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Getting you up to speed Life at the University of Ulster

A guide for families 18/19

Academic Year At Ulster the academic year is divided into two semesters for most students (some students, e.g. Nursing, have a longer academic year). The first semester runs from September until mid-January, and the second from late January to May. Each semester comprises 12 weeks of teaching followed by an exam period. Full-time students will study at least three modules in each semester (18 modules of study make up a degree programme). Most modules are assessed through coursework and exams and both sections must be passed. The first-semester exams are in early January and the second semester exams in May.

Lectures, Seminars and Tutorials Teaching at Ulster is through lectures, seminars and tutorials and in some cases, practicals and fieldwork. Lectures are formal teaching sessions often with a larger group of students. Seminars, which usually provide a form of follow-up to lectures, take place in smaller groups and are often used to promote group discussion about a specific topic. In tutorials a small number of students meet with a tutor to discuss work and to raise points of particular interest or difficulty.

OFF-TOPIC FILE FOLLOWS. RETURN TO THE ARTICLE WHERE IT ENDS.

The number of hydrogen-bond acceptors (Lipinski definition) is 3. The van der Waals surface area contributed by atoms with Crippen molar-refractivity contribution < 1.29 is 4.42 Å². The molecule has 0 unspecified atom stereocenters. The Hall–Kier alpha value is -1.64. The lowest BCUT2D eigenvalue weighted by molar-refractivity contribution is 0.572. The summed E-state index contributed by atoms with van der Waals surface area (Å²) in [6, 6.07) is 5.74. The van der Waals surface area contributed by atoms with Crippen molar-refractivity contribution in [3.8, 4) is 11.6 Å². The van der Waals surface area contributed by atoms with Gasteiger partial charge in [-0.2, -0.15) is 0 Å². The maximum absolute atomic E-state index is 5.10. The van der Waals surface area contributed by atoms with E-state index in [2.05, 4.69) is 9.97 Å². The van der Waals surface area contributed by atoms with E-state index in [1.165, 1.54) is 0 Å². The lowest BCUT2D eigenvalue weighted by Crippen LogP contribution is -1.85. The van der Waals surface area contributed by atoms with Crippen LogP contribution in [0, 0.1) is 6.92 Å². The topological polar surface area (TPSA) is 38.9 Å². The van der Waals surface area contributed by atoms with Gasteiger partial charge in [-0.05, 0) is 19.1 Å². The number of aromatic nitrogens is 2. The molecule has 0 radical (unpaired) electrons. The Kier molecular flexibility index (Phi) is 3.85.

If you look at the timetable for a student, you will see that the number of taught hours at university is probably much less than at school or college. However, a full-time student should be studying approximately 40 hours per week. The main difference from school is that the student is expected to study independently – to organise his/ her time to study effectively and to decide which materials to study and how. Students are expected to read about their subject (reading lists are generally provided, particularly in the first year), prepare for seminars and complete assignments. Each student is allocated a Studies Adviser, but it is up to the student to keep staff informed of any difficulties he/she might be having.

Work Placement or Study Abroad Students may also be required or opt to go on work experience or study abroad during their third year at university. For some medical-related courses students will be required to undertake block work placements throughout the course. Placement adds valuable work experience to a CV which for many employers is an essential requirement. Graduates who have completed work placement have been proven to achieve higher awards in their degree and are more successful in securing graduate jobs.

Going to university - A guide for families (University of Ulster)  

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